Sometimes parties need to ask the Supreme Court for permission to do something during an appeal. You need to file a motion if you need to request an order from the Supreme Court. Motions are not used very much in the Supreme Court so you should file a motion only if it is necessary.
The person who wants the motion files a Motion, Affidavit & Memorandum and a proposed Order. The person who does not want the motion files an Opposition.
|Who files?||What papers?||When due?||How many copies?||How serve the other side?|
|Moving party (party who wants the motion)||
||When need to make request of the court unless the Appellate Rules require a specific timeline for special types of motions||Usually, file the original motion papers + 1 copy. Some motions (e.g., to dismiss, for reconsideration) file original + 5 copies.||Hand deliver or 1st class U.S. mail.|
||10 days after the motion was mailed, or 7 days if it was hand delivered||Usually, file the original motion papers + 1 copy. Some motions (e.g., to dismiss, for reconsideration) file original + 5 copies.||Hand deliver or 1st class mail|
This form is like a cover page. Tell the Supreme Court:
If the motion is for an extension of time, include a statement of each extension of time previously granted to you and how long each extension was.
This form is where you support your request with the details of why you should get what you say you want. Be sure to:
Since this is a sworn statement, you must sign it in front of a notary, which includes court clerks and postal officials. You will need picture I.D. when you sign.
The order is the document you are asking the Supreme Court to sign. It tells anyone who reads it exactly what the Court has ordered in very simple, clear terms. Leave the signature line and date next to it blank. The Supreme Court may change your order or sign a different order.
On the bottom of the motion form, you must fill in the certificate of service information which tells the court how and when you served the opposing party with copies of the documents. Send by first class U.S. mail or hand-deliver a copy of all these documents to the other person, or lawyer if they have one.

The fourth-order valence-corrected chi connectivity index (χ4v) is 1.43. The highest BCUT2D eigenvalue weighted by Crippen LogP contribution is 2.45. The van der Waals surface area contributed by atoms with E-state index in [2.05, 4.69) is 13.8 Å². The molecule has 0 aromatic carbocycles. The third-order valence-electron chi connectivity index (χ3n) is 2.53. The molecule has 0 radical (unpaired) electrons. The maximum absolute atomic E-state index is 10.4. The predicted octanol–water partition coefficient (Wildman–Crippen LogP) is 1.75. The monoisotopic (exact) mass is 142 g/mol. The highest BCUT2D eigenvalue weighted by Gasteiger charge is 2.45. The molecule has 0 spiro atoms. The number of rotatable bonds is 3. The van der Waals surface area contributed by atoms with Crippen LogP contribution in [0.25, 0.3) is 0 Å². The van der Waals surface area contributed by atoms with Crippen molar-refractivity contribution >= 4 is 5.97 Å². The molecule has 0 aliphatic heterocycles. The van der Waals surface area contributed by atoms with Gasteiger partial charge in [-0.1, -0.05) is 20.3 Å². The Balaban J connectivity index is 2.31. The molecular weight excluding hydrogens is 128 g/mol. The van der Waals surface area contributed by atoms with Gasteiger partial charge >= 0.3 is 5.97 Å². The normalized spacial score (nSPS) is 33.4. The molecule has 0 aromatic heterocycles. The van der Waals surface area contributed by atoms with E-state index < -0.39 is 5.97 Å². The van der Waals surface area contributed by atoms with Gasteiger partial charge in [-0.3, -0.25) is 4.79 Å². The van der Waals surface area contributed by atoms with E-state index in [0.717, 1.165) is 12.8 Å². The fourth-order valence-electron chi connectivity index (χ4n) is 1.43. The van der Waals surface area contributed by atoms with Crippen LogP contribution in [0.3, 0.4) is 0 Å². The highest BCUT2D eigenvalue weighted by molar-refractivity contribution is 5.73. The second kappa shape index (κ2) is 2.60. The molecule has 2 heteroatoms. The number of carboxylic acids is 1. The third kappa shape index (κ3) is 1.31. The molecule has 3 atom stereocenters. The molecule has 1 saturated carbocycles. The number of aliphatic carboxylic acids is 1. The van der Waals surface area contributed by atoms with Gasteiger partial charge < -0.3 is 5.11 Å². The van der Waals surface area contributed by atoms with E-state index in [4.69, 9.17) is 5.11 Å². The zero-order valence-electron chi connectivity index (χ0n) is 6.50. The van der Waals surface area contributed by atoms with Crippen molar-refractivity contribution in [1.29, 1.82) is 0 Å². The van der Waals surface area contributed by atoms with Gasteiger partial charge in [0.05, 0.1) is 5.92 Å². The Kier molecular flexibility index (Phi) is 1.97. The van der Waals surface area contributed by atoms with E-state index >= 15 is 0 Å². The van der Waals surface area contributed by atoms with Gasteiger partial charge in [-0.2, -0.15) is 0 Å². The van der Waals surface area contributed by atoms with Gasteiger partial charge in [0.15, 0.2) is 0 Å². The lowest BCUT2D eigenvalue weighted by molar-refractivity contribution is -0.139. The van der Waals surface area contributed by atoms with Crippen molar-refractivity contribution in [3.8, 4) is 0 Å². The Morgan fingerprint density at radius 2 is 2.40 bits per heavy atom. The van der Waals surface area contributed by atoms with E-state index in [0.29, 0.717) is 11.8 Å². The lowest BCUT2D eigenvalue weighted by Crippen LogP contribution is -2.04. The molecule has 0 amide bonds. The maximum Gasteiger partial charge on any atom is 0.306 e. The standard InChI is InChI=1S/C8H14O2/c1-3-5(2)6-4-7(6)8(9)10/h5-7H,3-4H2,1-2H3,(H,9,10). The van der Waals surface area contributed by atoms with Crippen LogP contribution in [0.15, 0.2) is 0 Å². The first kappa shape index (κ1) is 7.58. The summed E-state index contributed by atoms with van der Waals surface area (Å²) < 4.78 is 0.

For most motions, file the original motion papers + 1 copy of them in the Appellate Clerk's Office. However, in some circumstances (e.g., motion to dismiss and motion for reconsideration) you need to file the original motion papers + 5 copies. Read Appellate Rule 503 to decide if you need to file extra copies.
You wait. The other person has 7 days from the date you served the motion to file an opposition to your motion if you hand delivered it, or 10 days if you mailed it. The other side will file their response by filing an opposition.
If you were served with a motion, you can tell the Supreme Court whether you agree or disagree with the other side's request by filing an opposition.
This form tells the Supreme Court that you disagree with what the opposing party is asking for in the motion. Be sure to:
The Opposition form also tells:
On the bottom of the opposition form, fill in the certificate of service information which tells the court how and when you served the opposing party with copies of the documents. Send by 1st class U.S. mail or hand-deliver a copy of all these documents to the other person, or their lawyer if they have one.
For most motions and oppositions, file the original motion papers + 1 copy of them in the Appellate Clerk’s Office. However, in some circumstances (e.g., motion to dismiss and motion for reconsideration) you need to file the original motion papers + 5 copies. Read Appellate Rule 503 to decide if you need to file extra copies. Always make a copy for your own records of anything you file in court.
No, not unless the Court orders it.
No. The Court will decide the issue based on just the papers filed.
For motions and opposition, count every day except the first day. If the last day is a Saturday, Sunday or a legal holiday, go to the next business day and that is when your papers are due. See Appellate Rule 502.
The Supreme Court will decide the motion as soon as possible after the 7 days to file an opposition has passed.
If you feel that you have an emergency that justifies speeding up the motion process, you may consider filing an "emergency" motion. Appellate Rule 504 is the special court rule that controls these requests. The Court rarely grants emergency motions. You should only file one in a real emergency when permanent harm will happen if the motion is decided using the normal timeline.
You can file a motion for reconsideration within 10 days after the date of notice of the order. Motions for reconsideration are rarely granted. Read Appellate Rule 503(h) for more information.
The following examples may be helpful:
Sample Motion for Extension of Time
Sample Affidavit & Memorandum for Extension of Time
Sample Order for Extension of Time
| Rev. 27 September 2007
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